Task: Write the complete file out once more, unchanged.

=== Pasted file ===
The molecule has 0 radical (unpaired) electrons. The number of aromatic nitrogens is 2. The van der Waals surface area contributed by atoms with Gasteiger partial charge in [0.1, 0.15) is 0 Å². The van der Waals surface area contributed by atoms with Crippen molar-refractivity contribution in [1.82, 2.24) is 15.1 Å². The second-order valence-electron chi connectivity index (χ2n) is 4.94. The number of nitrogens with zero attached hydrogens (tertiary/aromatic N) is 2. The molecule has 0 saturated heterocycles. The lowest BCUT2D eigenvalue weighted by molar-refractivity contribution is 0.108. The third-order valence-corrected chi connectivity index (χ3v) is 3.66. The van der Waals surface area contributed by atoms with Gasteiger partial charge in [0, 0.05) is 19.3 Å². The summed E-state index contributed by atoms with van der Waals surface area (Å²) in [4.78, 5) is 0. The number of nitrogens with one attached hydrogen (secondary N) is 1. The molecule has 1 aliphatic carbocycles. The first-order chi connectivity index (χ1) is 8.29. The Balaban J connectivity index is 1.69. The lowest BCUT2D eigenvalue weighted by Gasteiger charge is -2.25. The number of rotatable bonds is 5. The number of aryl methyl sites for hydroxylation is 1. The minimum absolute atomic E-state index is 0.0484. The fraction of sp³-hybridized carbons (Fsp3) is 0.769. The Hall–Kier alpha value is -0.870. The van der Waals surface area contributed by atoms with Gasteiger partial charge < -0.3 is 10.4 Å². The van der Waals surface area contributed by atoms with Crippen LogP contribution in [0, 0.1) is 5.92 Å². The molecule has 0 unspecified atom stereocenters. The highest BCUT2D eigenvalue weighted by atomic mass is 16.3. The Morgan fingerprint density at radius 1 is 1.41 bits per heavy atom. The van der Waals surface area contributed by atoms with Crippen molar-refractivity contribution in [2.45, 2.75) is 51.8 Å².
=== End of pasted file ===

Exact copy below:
The molecule has 0 radical (unpaired) electrons. The number of aromatic nitrogens is 2. The van der Waals surface area contributed by atoms with Gasteiger partial charge in [0.1, 0.15) is 0 Å². The van der Waals surface area contributed by atoms with Crippen molar-refractivity contribution in [1.82, 2.24) is 15.1 Å². The second-order valence-electron chi connectivity index (χ2n) is 4.94. The number of nitrogens with zero attached hydrogens (tertiary/aromatic N) is 2. The molecule has 0 saturated heterocycles. The lowest BCUT2D eigenvalue weighted by molar-refractivity contribution is 0.108. The third-order valence-corrected chi connectivity index (χ3v) is 3.66. The van der Waals surface area contributed by atoms with Gasteiger partial charge in [0, 0.05) is 19.3 Å². The summed E-state index contributed by atoms with van der Waals surface area (Å²) in [4.78, 5) is 0. The number of nitrogens with one attached hydrogen (secondary N) is 1. The molecule has 1 aliphatic carbocycles. The first-order chi connectivity index (χ1) is 8.29. The Balaban J connectivity index is 1.69. The lowest BCUT2D eigenvalue weighted by Gasteiger charge is -2.25. The number of rotatable bonds is 5. The number of aryl methyl sites for hydroxylation is 1. The minimum absolute atomic E-state index is 0.0484. The fraction of sp³-hybridized carbons (Fsp3) is 0.769. The Hall–Kier alpha value is -0.870. The van der Waals surface area contributed by atoms with Gasteiger partial charge < -0.3 is 10.4 Å². The van der Waals surface area contributed by atoms with Crippen LogP contribution in [0, 0.1) is 5.92 Å². The molecule has 0 unspecified atom stereocenters. The highest BCUT2D eigenvalue weighted by atomic mass is 16.3. The Morgan fingerprint density at radius 1 is 1.41 bits per heavy atom. The van der Waals surface area contributed by atoms with Crippen molar-refractivity contribution in [2.45, 2.75) is 51.8 Å².